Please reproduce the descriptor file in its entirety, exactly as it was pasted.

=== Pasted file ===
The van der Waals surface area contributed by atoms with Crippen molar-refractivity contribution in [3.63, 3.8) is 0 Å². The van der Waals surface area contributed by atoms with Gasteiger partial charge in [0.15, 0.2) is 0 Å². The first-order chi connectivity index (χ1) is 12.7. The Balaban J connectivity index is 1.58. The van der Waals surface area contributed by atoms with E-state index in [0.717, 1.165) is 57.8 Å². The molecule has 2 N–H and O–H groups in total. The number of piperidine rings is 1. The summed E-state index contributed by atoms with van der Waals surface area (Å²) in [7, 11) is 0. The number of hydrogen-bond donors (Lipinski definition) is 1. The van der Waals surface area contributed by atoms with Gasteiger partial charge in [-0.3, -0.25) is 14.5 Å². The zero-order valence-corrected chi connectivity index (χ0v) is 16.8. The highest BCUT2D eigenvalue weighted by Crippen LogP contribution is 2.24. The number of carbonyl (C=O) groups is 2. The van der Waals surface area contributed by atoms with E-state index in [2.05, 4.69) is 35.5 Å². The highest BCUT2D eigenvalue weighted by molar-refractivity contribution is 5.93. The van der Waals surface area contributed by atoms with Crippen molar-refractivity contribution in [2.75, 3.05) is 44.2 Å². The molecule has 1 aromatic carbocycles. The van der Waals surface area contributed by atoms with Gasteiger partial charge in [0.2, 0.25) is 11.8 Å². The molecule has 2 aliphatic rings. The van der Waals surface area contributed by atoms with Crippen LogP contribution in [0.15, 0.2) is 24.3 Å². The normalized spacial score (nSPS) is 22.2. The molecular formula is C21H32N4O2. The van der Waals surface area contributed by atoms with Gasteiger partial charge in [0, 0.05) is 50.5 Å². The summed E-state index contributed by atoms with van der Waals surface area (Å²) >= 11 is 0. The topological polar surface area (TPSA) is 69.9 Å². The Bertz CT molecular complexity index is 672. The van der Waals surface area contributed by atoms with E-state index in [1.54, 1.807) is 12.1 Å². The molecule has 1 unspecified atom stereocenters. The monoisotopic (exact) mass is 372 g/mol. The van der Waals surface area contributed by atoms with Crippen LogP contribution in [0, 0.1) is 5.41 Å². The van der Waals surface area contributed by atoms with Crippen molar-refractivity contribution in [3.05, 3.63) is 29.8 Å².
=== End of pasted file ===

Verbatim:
The van der Waals surface area contributed by atoms with Crippen molar-refractivity contribution in [3.63, 3.8) is 0 Å². The van der Waals surface area contributed by atoms with Gasteiger partial charge in [0.15, 0.2) is 0 Å². The first-order chi connectivity index (χ1) is 12.7. The Balaban J connectivity index is 1.58. The van der Waals surface area contributed by atoms with E-state index in [0.717, 1.165) is 57.8 Å². The molecule has 2 N–H and O–H groups in total. The number of piperidine rings is 1. The summed E-state index contributed by atoms with van der Waals surface area (Å²) in [7, 11) is 0. The number of hydrogen-bond donors (Lipinski definition) is 1. The van der Waals surface area contributed by atoms with Gasteiger partial charge in [-0.3, -0.25) is 14.5 Å². The zero-order valence-corrected chi connectivity index (χ0v) is 16.8. The highest BCUT2D eigenvalue weighted by Crippen LogP contribution is 2.24. The number of carbonyl (C=O) groups is 2. The van der Waals surface area contributed by atoms with E-state index in [2.05, 4.69) is 35.5 Å². The highest BCUT2D eigenvalue weighted by molar-refractivity contribution is 5.93. The van der Waals surface area contributed by atoms with Crippen molar-refractivity contribution in [2.75, 3.05) is 44.2 Å². The molecule has 1 aromatic carbocycles. The van der Waals surface area contributed by atoms with Gasteiger partial charge in [0.2, 0.25) is 11.8 Å². The molecule has 2 aliphatic rings. The van der Waals surface area contributed by atoms with Crippen LogP contribution in [0.15, 0.2) is 24.3 Å². The normalized spacial score (nSPS) is 22.2. The molecular formula is C21H32N4O2. The van der Waals surface area contributed by atoms with Gasteiger partial charge in [0, 0.05) is 50.5 Å². The summed E-state index contributed by atoms with van der Waals surface area (Å²) >= 11 is 0. The topological polar surface area (TPSA) is 69.9 Å². The Bertz CT molecular complexity index is 672. The van der Waals surface area contributed by atoms with E-state index in [1.54, 1.807) is 12.1 Å². The molecule has 1 unspecified atom stereocenters. The monoisotopic (exact) mass is 372 g/mol. The van der Waals surface area contributed by atoms with Crippen LogP contribution in [0, 0.1) is 5.41 Å². The van der Waals surface area contributed by atoms with Crippen molar-refractivity contribution in [3.05, 3.63) is 29.8 Å².